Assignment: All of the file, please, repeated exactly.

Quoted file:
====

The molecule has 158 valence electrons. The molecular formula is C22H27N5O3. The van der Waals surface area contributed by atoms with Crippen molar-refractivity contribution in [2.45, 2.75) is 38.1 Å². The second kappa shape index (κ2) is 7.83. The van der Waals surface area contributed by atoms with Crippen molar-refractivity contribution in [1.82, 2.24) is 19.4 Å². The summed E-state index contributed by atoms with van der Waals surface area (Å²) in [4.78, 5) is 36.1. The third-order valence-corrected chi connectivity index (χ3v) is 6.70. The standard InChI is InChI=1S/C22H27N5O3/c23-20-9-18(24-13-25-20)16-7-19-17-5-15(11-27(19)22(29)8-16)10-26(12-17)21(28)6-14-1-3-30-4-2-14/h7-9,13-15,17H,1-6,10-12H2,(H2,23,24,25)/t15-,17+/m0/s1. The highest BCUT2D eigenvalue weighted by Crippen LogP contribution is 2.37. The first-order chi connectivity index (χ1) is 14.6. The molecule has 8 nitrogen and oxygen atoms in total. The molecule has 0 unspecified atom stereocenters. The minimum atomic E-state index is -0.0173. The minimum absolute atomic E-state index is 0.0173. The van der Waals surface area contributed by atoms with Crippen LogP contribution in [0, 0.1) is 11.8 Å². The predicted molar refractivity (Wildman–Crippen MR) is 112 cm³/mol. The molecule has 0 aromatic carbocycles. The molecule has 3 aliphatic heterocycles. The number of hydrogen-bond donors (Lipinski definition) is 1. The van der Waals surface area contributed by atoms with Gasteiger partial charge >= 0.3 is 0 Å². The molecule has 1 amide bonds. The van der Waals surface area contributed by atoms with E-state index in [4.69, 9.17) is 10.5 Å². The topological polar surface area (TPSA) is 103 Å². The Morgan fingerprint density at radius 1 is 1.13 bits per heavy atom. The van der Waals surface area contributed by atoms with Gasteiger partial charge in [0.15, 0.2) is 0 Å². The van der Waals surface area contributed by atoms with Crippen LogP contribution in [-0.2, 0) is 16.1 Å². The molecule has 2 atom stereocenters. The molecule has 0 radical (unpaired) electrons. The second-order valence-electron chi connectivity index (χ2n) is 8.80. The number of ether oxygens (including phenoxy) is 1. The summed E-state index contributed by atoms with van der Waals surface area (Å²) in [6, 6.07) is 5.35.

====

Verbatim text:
The molecule has 158 valence electrons. The molecular formula is C22H27N5O3. The van der Waals surface area contributed by atoms with Crippen molar-refractivity contribution in [2.45, 2.75) is 38.1 Å². The second kappa shape index (κ2) is 7.83. The van der Waals surface area contributed by atoms with Crippen molar-refractivity contribution in [1.82, 2.24) is 19.4 Å². The summed E-state index contributed by atoms with van der Waals surface area (Å²) in [4.78, 5) is 36.1. The third-order valence-corrected chi connectivity index (χ3v) is 6.70. The standard InChI is InChI=1S/C22H27N5O3/c23-20-9-18(24-13-25-20)16-7-19-17-5-15(11-27(19)22(29)8-16)10-26(12-17)21(28)6-14-1-3-30-4-2-14/h7-9,13-15,17H,1-6,10-12H2,(H2,23,24,25)/t15-,17+/m0/s1. The highest BCUT2D eigenvalue weighted by Crippen LogP contribution is 2.37. The first-order chi connectivity index (χ1) is 14.6. The molecule has 8 nitrogen and oxygen atoms in total. The molecule has 0 unspecified atom stereocenters. The minimum atomic E-state index is -0.0173. The minimum absolute atomic E-state index is 0.0173. The van der Waals surface area contributed by atoms with Crippen LogP contribution in [0, 0.1) is 11.8 Å². The predicted molar refractivity (Wildman–Crippen MR) is 112 cm³/mol. The molecule has 0 aromatic carbocycles. The molecule has 3 aliphatic heterocycles. The number of hydrogen-bond donors (Lipinski definition) is 1. The van der Waals surface area contributed by atoms with Gasteiger partial charge >= 0.3 is 0 Å². The molecule has 1 amide bonds. The van der Waals surface area contributed by atoms with E-state index in [4.69, 9.17) is 10.5 Å². The topological polar surface area (TPSA) is 103 Å². The Morgan fingerprint density at radius 1 is 1.13 bits per heavy atom. The van der Waals surface area contributed by atoms with Gasteiger partial charge in [0.15, 0.2) is 0 Å². The van der Waals surface area contributed by atoms with Crippen LogP contribution in [-0.2, 0) is 16.1 Å². The molecule has 2 atom stereocenters. The molecule has 0 radical (unpaired) electrons. The second-order valence-electron chi connectivity index (χ2n) is 8.80. The number of ether oxygens (including phenoxy) is 1. The summed E-state index contributed by atoms with van der Waals surface area (Å²) in [6, 6.07) is 5.35.